Correction of mismatch errors
For the primate sequences containing mismatches linked to gene misprediction, we then tried to correct the mismatch errors using the correction protocol defined in the Methods section. The protocol first identifies the human sequence segment corresponding to the primate mismatch error and then uses the human segment to perform a TBLASTN search for a conserved segment in the primate genome. Out of 5446 mismatches associated with misprediction, refined sequences were proposed for 603 of them (~ 11%). The remaining mismatches could not be improved due to either a lack of significant TBLASTN hits, or issues with the integrity of the refined primate transcript.
To validate the proposed error corrections, the refined sequences were realigned with the human reference sequence and the error detection protocol was again performed on the full-length protein sequences. The number of sequence errors detected for the original and the refined proteins are shown in Table 4. A significant decrease in gene prediction errors can be observed, especially for the number of mismatched segments as might be expected. For the 603 proteins, 833 mismatch errors were detected in the original sequences, while only 263 were detected after refinement, i.e. 570 mismatch errors were fully corrected. The remaining mismatches (263) could not be corrected for several reasons: the refined sequence contains false positive mismatch errors due to MSA errors for example, or the correction protocol badly predicted the new sequence.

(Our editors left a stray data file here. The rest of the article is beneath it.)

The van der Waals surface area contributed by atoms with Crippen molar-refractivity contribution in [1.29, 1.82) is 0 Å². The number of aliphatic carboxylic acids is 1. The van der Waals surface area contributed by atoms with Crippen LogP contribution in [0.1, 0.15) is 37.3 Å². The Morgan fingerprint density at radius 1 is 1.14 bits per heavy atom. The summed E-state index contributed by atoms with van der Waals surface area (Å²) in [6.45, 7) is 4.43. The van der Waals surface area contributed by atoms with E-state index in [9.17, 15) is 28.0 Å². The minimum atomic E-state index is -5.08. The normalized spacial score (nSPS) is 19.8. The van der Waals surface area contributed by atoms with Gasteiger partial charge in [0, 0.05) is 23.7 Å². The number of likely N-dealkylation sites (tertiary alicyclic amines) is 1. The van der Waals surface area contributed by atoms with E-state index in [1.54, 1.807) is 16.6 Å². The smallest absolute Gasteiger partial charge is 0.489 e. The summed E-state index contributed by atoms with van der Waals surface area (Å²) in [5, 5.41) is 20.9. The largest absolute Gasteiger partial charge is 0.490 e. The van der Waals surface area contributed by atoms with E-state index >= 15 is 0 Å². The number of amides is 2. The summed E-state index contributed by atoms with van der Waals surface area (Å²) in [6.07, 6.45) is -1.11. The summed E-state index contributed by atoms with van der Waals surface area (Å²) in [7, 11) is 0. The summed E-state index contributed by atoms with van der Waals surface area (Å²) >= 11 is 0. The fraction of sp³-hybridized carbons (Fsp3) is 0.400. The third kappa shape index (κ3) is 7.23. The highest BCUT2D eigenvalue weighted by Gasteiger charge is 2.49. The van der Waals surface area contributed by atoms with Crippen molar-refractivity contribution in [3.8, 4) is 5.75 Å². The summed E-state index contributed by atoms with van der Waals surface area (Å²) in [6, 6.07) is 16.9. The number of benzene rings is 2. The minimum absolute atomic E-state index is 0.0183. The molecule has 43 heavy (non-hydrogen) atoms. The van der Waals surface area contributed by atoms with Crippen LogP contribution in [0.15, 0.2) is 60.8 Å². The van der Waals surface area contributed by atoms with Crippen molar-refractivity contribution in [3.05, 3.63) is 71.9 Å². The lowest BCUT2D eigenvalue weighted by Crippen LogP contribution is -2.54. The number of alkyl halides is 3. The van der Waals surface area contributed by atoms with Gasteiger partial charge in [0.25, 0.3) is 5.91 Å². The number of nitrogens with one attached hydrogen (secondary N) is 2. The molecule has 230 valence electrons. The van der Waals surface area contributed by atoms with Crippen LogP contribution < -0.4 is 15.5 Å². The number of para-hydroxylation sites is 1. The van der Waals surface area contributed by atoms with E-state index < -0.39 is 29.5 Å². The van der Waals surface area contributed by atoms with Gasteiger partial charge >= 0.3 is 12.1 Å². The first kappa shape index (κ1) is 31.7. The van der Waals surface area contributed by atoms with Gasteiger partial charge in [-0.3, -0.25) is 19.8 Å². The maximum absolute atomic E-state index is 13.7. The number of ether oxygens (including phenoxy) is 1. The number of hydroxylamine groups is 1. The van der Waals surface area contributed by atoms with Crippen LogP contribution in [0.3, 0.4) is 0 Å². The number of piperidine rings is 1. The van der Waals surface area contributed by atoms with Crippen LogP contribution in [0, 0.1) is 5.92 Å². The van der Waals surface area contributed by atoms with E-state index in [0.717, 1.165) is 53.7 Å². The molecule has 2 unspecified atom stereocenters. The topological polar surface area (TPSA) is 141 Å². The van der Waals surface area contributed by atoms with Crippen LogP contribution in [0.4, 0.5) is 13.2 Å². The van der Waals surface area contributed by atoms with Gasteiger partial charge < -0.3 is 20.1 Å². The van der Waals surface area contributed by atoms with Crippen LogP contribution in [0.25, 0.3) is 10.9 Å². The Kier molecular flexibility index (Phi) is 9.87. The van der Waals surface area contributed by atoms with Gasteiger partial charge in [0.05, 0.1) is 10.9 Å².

Interestingly, we also observed a decrease in the number of internal insertion errors, since the mismatch refinement could also affect nearby internal insertions. In contract, a small increase in the number of N-terminal deletions was observed, due to the new CDS prediction during the correction protocol. When the original start codon cannot be mapped onto the new transcript (for example, when the mismatch error occurs at the beginning of the protein), an alternative start codon is used, leading to possible N-terminal deletion errors. Taking into account all the error types, the correction protocol leads to a decrease of 37% in the number of detected sequence errors.
We then estimated the quality of the refined primate sequences, by calculating the percent sequence identity and coverage for the original and refined primate sequences, compared to the human reference. On average, a small increase in both scores is observed after refinement, of + 3.1% and + 1.2% respectively (Table 4). However, the differences between the scores before and after correction between are not the same for the 603 sequences, as shown in Fig. 6. Some sequences had an increase in % sequence identity of > 50% and in coverage of > 45%, indicating the correction of very long mismatch errors. In contrast, a decrease in coverage was observed for a small number of sequences. This is probably be due to over-alignment of the mismatch-containing sequence, since the mismatched segment is aligned to the human reference even when it is not homologous, artificially boosting the original coverage score.